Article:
As a newly qualified Yoga teacher I had some very interesting chats with a local physiotherapist who came to my classes and away on retreat with me and gave extremely helpful feedback regarding useful and not-so useful postures. A friend’s daughter who is an Osteopath, came to one of my early classes and took the time to explain to me why the classical approach to Triangle pose caused shearing of the spine and why reversing that same posture increased the harm! For me, this kind of relationship with other health professionals is invaluable and extremely informative.
Basic Yoga teacher training generally operates in a structured way and endeavors to offer a rounded experience of the eight limbs of yoga, but it also encourages us to believe that our own practice will guide us in teaching, that we will be shown the way by our own bodies but I do not believe that it is enough to rely on this ability. Our bodies and our ego can be devious and misleading and it is too easy to rely on choreographed frameworks and practices, we need to constantly question our regular practices and be open to new experiences. We need to put aside our own habits and preconceptions to begin the journey afresh with our students, that way we get to appreciate their struggles in a much more informed way and helps us to keep our students safe.
It has taken me a long time and a lot of training, both in the fitness arena and in yoga to feel that I am in a place where I can be more vocal – where I feel I have the confidence to speak out to critically assess this ancient system we call yoga and challenge some of the teaching I have received over the last 30 years. It is not a comfortable place to be in, but it feels more honest.
Asana has become a primary focus in Yoga practice and it has been done to death. I have met some lovely teachers who embrace the holistic nature of a rounded practice, who are offering wonderful guidance in the philosophy of yoga, in breath and mindfulness but are adhering to a framework of asana, which is harmful. How can we teach mindfulness and self-harm in the same space? Confidence is convincing and being able to hold the teaching space in a kind and supportive way is what draws our students into that space, but if we cannot unravel the physical practice effectively then we are leading our students up a path which adds to the stress of their lives and all the mindfulness in the world will not help them to find the peace and sense of self they crave.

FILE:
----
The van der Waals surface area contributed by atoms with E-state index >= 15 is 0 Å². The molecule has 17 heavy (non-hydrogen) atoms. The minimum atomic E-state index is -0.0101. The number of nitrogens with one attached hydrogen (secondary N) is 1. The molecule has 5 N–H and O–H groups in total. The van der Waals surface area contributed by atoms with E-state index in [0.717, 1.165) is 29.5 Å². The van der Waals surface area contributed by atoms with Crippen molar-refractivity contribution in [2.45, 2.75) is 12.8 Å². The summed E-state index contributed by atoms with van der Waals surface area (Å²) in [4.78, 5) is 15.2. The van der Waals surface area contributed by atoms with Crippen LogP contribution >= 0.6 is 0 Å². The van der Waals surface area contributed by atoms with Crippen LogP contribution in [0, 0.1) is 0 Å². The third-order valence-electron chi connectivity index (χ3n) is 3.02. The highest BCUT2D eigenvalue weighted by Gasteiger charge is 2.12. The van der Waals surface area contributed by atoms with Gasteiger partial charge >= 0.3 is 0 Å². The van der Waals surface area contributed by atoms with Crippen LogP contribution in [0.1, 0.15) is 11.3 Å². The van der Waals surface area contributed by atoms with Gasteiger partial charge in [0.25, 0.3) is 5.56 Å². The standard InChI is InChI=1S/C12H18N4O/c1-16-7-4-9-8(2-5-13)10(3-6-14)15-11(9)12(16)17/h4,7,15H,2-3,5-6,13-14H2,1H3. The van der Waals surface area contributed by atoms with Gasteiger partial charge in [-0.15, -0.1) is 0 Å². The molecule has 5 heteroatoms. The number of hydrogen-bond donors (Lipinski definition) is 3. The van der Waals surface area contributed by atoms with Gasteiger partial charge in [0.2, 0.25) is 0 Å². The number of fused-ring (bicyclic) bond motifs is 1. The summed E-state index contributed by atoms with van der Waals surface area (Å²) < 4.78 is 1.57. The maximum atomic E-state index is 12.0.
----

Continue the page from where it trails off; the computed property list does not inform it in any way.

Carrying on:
I believe that there is a need for us all as yoga teachers to expand our experiences and education beyond traditional teachings and there are some very experienced yoga teachers like Peter Blackaby – Osteopath, who invite us to consider yoga from a modern-day perspective. Peter has written a wonderful book called ‘Intelligent yoga’ and his work as an osteopath and years of teaching yoga help to make sense of yoga in a western context, with a concise discussion on what he considers to be harmful Asana.
Gary Carter is another wonderfully inspiring teacher who specialises in teaching yoga and movement with an appreciation of the body’s complex myo-fascial connectivity, which brings the body to life from a deep knowledge base which goes way beyond traditional anatomy and physiology teaching.
Time spent in the company of such teachers can then help us to assess the traditional postures we teach and learn to be honest about and what is useful and safe for our students. When we understand more about the body’s natural connectivity, we can begin to navigate our way through traditional yoga asana practice with a fresh perspective and bring movement to life in a very different way.
There is such a lot we can do as teachers to change some of the negativity that surrounds the reputation of yoga, to make our classes more attractive to potential students and take what we have to offer beyond the perceptions of what is promoted on social media. Pictures of yogis in traditional ‘ego poses’ are in abundance, but how off-putting is that to the average person? Teachers don’t need to show off in class to impress students – it’s inspiring to the minority, demoralizing to the majority and totally unnecessary. We can avoid making the class a competition and take the pressure off ourselves and our students. Yoga has a bad enough reputation in the press and we really don’t need to add weight to the argument that yoga is damaging.
Students, have the courage to listen to your own body, do some home practice and start to appreciate that your body will try to lead you.
Your teacher is NOT responsible for your body, she/he can only lead you towards inquiry, they cannot fix you and you must not become attached to that idea. Our bodies have the capacity to heal themselves but we are all too happy to hand ourselves over to other people to fix us, and that is not possible – neither in the physical or emotional sense.
I am passionate about what I do, I love being a Yoga teacher, it is my dream job – I enjoy social interaction and I love helping people. I encourage other teachers to be open to relationships with other teachers and health professionals. We cannot be precious about what we do, yoga is a very powerful and a wonderful support system for life but we have to learn how to adapt and critically assess to be able to truly embrace that wonder and offer a more balanced perspective. We have to be bold and have the confidence to question tradition and voices of authority, we know more about the body now than we have ever done before and it is an exciting prospect to know that we will continue to learn and understand how the body wants and needs to move.